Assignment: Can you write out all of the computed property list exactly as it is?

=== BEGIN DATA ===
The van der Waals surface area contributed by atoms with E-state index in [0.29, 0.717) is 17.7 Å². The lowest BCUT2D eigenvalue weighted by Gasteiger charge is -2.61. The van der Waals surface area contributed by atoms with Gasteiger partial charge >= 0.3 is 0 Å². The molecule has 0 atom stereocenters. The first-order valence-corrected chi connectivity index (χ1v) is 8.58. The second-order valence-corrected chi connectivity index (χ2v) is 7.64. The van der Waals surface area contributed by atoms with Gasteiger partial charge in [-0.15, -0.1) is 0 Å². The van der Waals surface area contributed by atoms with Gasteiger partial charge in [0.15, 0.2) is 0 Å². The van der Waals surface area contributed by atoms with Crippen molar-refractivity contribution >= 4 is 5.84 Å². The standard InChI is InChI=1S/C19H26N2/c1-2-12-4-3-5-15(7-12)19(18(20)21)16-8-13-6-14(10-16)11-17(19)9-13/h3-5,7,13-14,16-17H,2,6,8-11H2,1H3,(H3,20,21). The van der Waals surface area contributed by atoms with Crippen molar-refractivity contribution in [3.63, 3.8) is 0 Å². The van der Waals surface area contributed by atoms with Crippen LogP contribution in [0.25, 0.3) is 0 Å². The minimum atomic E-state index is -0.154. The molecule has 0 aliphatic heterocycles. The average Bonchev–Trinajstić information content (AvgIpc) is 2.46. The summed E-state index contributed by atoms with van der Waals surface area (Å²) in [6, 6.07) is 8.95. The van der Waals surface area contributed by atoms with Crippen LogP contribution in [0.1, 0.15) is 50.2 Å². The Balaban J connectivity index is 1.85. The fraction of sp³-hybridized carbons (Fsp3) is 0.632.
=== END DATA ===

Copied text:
The van der Waals surface area contributed by atoms with E-state index in [0.29, 0.717) is 17.7 Å². The lowest BCUT2D eigenvalue weighted by Gasteiger charge is -2.61. The van der Waals surface area contributed by atoms with Gasteiger partial charge >= 0.3 is 0 Å². The molecule has 0 atom stereocenters. The first-order valence-corrected chi connectivity index (χ1v) is 8.58. The second-order valence-corrected chi connectivity index (χ2v) is 7.64. The van der Waals surface area contributed by atoms with Gasteiger partial charge in [-0.15, -0.1) is 0 Å². The van der Waals surface area contributed by atoms with Gasteiger partial charge in [0.15, 0.2) is 0 Å². The van der Waals surface area contributed by atoms with Crippen molar-refractivity contribution >= 4 is 5.84 Å². The standard InChI is InChI=1S/C19H26N2/c1-2-12-4-3-5-15(7-12)19(18(20)21)16-8-13-6-14(10-16)11-17(19)9-13/h3-5,7,13-14,16-17H,2,6,8-11H2,1H3,(H3,20,21). The van der Waals surface area contributed by atoms with Crippen molar-refractivity contribution in [3.63, 3.8) is 0 Å². The van der Waals surface area contributed by atoms with Crippen LogP contribution in [0.25, 0.3) is 0 Å². The minimum atomic E-state index is -0.154. The molecule has 0 aliphatic heterocycles. The average Bonchev–Trinajstić information content (AvgIpc) is 2.46. The summed E-state index contributed by atoms with van der Waals surface area (Å²) in [6, 6.07) is 8.95. The van der Waals surface area contributed by atoms with Crippen LogP contribution in [0.1, 0.15) is 50.2 Å². The Balaban J connectivity index is 1.85. The fraction of sp³-hybridized carbons (Fsp3) is 0.632.